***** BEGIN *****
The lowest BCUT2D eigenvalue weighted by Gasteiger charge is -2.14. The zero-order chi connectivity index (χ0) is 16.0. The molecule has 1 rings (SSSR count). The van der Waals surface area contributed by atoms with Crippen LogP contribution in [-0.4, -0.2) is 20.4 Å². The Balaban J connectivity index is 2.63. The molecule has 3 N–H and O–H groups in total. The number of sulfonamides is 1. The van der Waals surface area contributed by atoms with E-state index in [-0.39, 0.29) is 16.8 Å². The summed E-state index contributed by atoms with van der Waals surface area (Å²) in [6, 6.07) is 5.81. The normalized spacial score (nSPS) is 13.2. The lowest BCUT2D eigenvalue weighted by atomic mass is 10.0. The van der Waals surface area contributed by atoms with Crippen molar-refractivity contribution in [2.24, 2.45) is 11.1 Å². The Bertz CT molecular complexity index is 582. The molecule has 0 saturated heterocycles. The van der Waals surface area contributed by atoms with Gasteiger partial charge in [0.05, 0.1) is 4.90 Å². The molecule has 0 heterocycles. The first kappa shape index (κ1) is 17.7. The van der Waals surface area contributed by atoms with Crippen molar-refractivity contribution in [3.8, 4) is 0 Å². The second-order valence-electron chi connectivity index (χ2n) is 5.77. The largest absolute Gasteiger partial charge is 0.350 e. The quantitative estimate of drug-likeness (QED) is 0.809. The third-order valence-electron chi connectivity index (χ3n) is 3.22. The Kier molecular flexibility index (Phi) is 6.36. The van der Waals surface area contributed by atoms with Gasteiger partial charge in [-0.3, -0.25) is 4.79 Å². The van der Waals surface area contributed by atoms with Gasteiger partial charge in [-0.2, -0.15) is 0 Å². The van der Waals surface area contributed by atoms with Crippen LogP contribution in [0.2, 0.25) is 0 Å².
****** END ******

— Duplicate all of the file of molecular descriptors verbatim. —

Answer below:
The lowest BCUT2D eigenvalue weighted by Gasteiger charge is -2.14. The zero-order chi connectivity index (χ0) is 16.0. The molecule has 1 rings (SSSR count). The van der Waals surface area contributed by atoms with Crippen LogP contribution in [-0.4, -0.2) is 20.4 Å². The Balaban J connectivity index is 2.63. The molecule has 3 N–H and O–H groups in total. The number of sulfonamides is 1. The van der Waals surface area contributed by atoms with E-state index in [-0.39, 0.29) is 16.8 Å². The summed E-state index contributed by atoms with van der Waals surface area (Å²) in [6, 6.07) is 5.81. The normalized spacial score (nSPS) is 13.2. The lowest BCUT2D eigenvalue weighted by atomic mass is 10.0. The van der Waals surface area contributed by atoms with Crippen molar-refractivity contribution in [2.24, 2.45) is 11.1 Å². The Bertz CT molecular complexity index is 582. The molecule has 0 saturated heterocycles. The van der Waals surface area contributed by atoms with Gasteiger partial charge in [0.05, 0.1) is 4.90 Å². The molecule has 0 heterocycles. The first kappa shape index (κ1) is 17.7. The van der Waals surface area contributed by atoms with Crippen molar-refractivity contribution in [3.8, 4) is 0 Å². The second-order valence-electron chi connectivity index (χ2n) is 5.77. The largest absolute Gasteiger partial charge is 0.350 e. The quantitative estimate of drug-likeness (QED) is 0.809. The third-order valence-electron chi connectivity index (χ3n) is 3.22. The Kier molecular flexibility index (Phi) is 6.36. The van der Waals surface area contributed by atoms with Gasteiger partial charge in [-0.3, -0.25) is 4.79 Å². The van der Waals surface area contributed by atoms with Gasteiger partial charge in [-0.2, -0.15) is 0 Å². The van der Waals surface area contributed by atoms with Crippen LogP contribution in [0.2, 0.25) is 0 Å².